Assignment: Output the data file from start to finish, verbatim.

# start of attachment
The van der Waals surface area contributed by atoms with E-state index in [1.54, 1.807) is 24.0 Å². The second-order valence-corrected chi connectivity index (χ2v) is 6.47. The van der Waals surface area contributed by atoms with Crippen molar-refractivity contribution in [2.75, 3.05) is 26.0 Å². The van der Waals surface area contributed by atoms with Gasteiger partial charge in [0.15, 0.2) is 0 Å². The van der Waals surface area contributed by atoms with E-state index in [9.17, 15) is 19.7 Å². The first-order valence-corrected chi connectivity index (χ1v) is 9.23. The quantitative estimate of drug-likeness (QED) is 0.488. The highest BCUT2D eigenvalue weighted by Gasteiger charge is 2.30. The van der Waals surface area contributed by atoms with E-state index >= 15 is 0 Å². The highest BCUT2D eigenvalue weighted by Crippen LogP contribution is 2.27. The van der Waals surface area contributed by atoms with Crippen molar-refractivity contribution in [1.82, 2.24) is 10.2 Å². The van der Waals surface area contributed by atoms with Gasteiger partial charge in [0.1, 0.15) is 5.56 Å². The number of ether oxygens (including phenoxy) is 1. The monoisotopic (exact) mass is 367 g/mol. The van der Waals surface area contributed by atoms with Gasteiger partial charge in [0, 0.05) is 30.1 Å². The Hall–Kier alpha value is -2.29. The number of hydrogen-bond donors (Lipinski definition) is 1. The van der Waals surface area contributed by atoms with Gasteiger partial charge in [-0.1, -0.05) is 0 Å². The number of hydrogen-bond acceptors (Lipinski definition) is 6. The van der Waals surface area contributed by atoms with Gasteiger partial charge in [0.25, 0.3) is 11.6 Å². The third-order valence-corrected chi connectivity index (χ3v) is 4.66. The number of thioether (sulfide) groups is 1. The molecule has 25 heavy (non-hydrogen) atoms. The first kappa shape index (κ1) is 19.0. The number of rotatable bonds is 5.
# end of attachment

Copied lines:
The van der Waals surface area contributed by atoms with E-state index in [1.54, 1.807) is 24.0 Å². The second-order valence-corrected chi connectivity index (χ2v) is 6.47. The van der Waals surface area contributed by atoms with Crippen molar-refractivity contribution in [2.75, 3.05) is 26.0 Å². The van der Waals surface area contributed by atoms with Gasteiger partial charge in [0.15, 0.2) is 0 Å². The van der Waals surface area contributed by atoms with E-state index in [9.17, 15) is 19.7 Å². The first-order valence-corrected chi connectivity index (χ1v) is 9.23. The quantitative estimate of drug-likeness (QED) is 0.488. The highest BCUT2D eigenvalue weighted by Gasteiger charge is 2.30. The van der Waals surface area contributed by atoms with E-state index >= 15 is 0 Å². The highest BCUT2D eigenvalue weighted by Crippen LogP contribution is 2.27. The van der Waals surface area contributed by atoms with Crippen molar-refractivity contribution in [1.82, 2.24) is 10.2 Å². The van der Waals surface area contributed by atoms with Gasteiger partial charge in [0.1, 0.15) is 5.56 Å². The number of ether oxygens (including phenoxy) is 1. The monoisotopic (exact) mass is 367 g/mol. The van der Waals surface area contributed by atoms with Gasteiger partial charge in [0, 0.05) is 30.1 Å². The Hall–Kier alpha value is -2.29. The number of hydrogen-bond donors (Lipinski definition) is 1. The van der Waals surface area contributed by atoms with Gasteiger partial charge in [-0.1, -0.05) is 0 Å². The number of hydrogen-bond acceptors (Lipinski definition) is 6. The van der Waals surface area contributed by atoms with Gasteiger partial charge in [0.25, 0.3) is 11.6 Å². The third-order valence-corrected chi connectivity index (χ3v) is 4.66. The number of thioether (sulfide) groups is 1. The molecule has 25 heavy (non-hydrogen) atoms. The first kappa shape index (κ1) is 19.0. The number of rotatable bonds is 5.